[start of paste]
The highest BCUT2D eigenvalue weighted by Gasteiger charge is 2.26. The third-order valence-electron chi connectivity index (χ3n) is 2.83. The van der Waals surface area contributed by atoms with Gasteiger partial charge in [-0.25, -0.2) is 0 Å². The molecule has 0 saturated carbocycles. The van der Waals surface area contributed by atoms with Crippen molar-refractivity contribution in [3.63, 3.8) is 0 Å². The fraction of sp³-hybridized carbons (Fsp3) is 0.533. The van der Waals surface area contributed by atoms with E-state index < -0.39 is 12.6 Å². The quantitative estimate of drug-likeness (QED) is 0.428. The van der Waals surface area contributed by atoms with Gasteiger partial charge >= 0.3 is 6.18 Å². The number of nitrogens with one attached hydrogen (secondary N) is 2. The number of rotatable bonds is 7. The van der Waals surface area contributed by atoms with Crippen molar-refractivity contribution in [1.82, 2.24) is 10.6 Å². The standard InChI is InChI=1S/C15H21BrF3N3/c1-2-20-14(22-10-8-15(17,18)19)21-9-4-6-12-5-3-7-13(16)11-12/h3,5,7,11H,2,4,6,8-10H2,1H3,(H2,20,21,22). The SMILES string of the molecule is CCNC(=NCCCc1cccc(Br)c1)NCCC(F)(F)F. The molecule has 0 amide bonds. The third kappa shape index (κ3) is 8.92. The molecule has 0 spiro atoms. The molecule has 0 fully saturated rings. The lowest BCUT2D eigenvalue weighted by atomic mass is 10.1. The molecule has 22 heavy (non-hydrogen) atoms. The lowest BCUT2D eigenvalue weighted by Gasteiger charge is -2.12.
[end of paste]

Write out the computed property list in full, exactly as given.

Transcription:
The highest BCUT2D eigenvalue weighted by Gasteiger charge is 2.26. The third-order valence-electron chi connectivity index (χ3n) is 2.83. The van der Waals surface area contributed by atoms with Gasteiger partial charge in [-0.25, -0.2) is 0 Å². The molecule has 0 saturated carbocycles. The van der Waals surface area contributed by atoms with Crippen molar-refractivity contribution in [3.63, 3.8) is 0 Å². The fraction of sp³-hybridized carbons (Fsp3) is 0.533. The van der Waals surface area contributed by atoms with E-state index < -0.39 is 12.6 Å². The quantitative estimate of drug-likeness (QED) is 0.428. The van der Waals surface area contributed by atoms with Gasteiger partial charge >= 0.3 is 6.18 Å². The number of nitrogens with one attached hydrogen (secondary N) is 2. The number of rotatable bonds is 7. The van der Waals surface area contributed by atoms with Crippen molar-refractivity contribution in [1.82, 2.24) is 10.6 Å². The standard InChI is InChI=1S/C15H21BrF3N3/c1-2-20-14(22-10-8-15(17,18)19)21-9-4-6-12-5-3-7-13(16)11-12/h3,5,7,11H,2,4,6,8-10H2,1H3,(H2,20,21,22). The SMILES string of the molecule is CCNC(=NCCCc1cccc(Br)c1)NCCC(F)(F)F. The molecule has 0 amide bonds. The third kappa shape index (κ3) is 8.92. The molecule has 0 spiro atoms. The molecule has 0 fully saturated rings. The lowest BCUT2D eigenvalue weighted by atomic mass is 10.1. The molecule has 22 heavy (non-hydrogen) atoms. The lowest BCUT2D eigenvalue weighted by Gasteiger charge is -2.12.